The national Active Lives Surveys collect information at local authority level and information is available for Hull, although for 2019/20 and 2020/21 the number of children is too small to be presented for Hull (when data has been presented the number of children participating is small at round 500 or fewer). In the local Young People Health and Wellbeing Survey conducted in 2016, all secondary schools in Hull participated and (mixed ability / non-streamed) classes were randomly selected and all pupils completed the questionnaire. The numbers participating in the survey were also greater at over 4,000 pupils. The local survey only included secondary school pupils from Year 7 (aged 11-12 years) to Year 11 (aged 15-16 years) whereas Active Lives covers primary school too from Year 1 (aged 5-6 years) to Year 11 with parents completing an additional survey for the younger Year 1 and 2 children. So there were some differences in the survey methodology, size of the surveys, questions asked, age children, etc, and these differences may account for the difference in the percentage of children who are active (undertaking at least one hour of physical activity on average every day), fairly active (undertaking 30-59 minutes of physical activity on average each day) and less active (undertaking less than 30 minutes of physical activity on average every day).
The percentage of children who are physically active is substantially higher in the Active Lives survey but this might be accounted for by the differences in the age groups (older children are less likely to be active and the local survey just included secondary school pupils not both primary and secondary school pupils like Active Lives). The percentage increased dramatically in Hull from 2017/18 to 2018/19 from 49.6% to 60.2%. The reason is unknown. It could represent a true increase, for instance, more children undertaking the Daily Mile at school or it could be an artefact of the small number of children surveyed (see Small Numbers).
The percentage of children who are fairly active remained relatively unchanged in Hull between 2017/18 and 2018/19.
With the increase in the percentage of children who were active, there was a corresponding decrease in the percentage of children who were less active from Active Lives between 2017/18 and 2018/19.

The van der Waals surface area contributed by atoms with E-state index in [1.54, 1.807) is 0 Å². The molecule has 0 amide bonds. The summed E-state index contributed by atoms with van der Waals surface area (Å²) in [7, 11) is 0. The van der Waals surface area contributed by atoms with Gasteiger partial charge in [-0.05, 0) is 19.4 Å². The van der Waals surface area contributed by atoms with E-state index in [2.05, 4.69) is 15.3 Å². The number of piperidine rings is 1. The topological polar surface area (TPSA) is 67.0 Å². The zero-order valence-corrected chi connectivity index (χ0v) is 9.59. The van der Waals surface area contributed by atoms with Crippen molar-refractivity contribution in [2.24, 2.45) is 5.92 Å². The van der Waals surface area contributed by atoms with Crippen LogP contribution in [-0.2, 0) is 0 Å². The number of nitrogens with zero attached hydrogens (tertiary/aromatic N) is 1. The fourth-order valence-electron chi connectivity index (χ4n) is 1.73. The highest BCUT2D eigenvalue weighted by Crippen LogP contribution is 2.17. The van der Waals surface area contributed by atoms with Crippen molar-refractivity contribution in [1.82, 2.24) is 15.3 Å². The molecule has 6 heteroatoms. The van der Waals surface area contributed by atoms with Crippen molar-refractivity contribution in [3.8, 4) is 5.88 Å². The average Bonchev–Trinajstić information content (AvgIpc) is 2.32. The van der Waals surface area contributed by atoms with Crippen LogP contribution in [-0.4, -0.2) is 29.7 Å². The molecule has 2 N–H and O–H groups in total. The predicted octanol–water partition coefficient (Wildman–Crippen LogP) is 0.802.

Impact of COVID-19 Pandemic
Information is available on the change in physical activity levels prior to the pandemic and during the pandemic. Activity levels differ depending on the time of the year so the same period of time is compared (summer). The data is for England overall.
There was a decrease in the percentage of children who were active and this was particularly the case among school years 5 (aged 9-10) to 6 (aged 10-11), although occurred for all school years beyond year 3 (aged 7-8). There was an increase among children in years 1 (aged 5-6) and 2 (aged 6-7). Levels of physical activity reduced for boys but increased for girls, and the percentage of children who were active remained relatively unchanged for children living in low affluent families and decreased for more affluent families. Some of these changes are perhaps associated with the types of activities undertaken by children of this age. Boys and children from more affluent families are perhaps more likely to attend sporting clubs like football and rugby, and these activities were less likely to occur during the pandemic. There was an emphasis on physical activities during the pandemic mainly fitness classes (TV or online) and walking, so it is possible that more girls were more likely to participate in these activities than would usually do so.
There was a relatively small decrease in the percentage of White British children who were active and an increase among children of other White backgrounds, but there were decreases for all other ethnic groups most marked among children with Black backgrounds.
A similar but reversed pattern was evident in terms of the percentage of children who were less active.
Strategic Need and Service Provision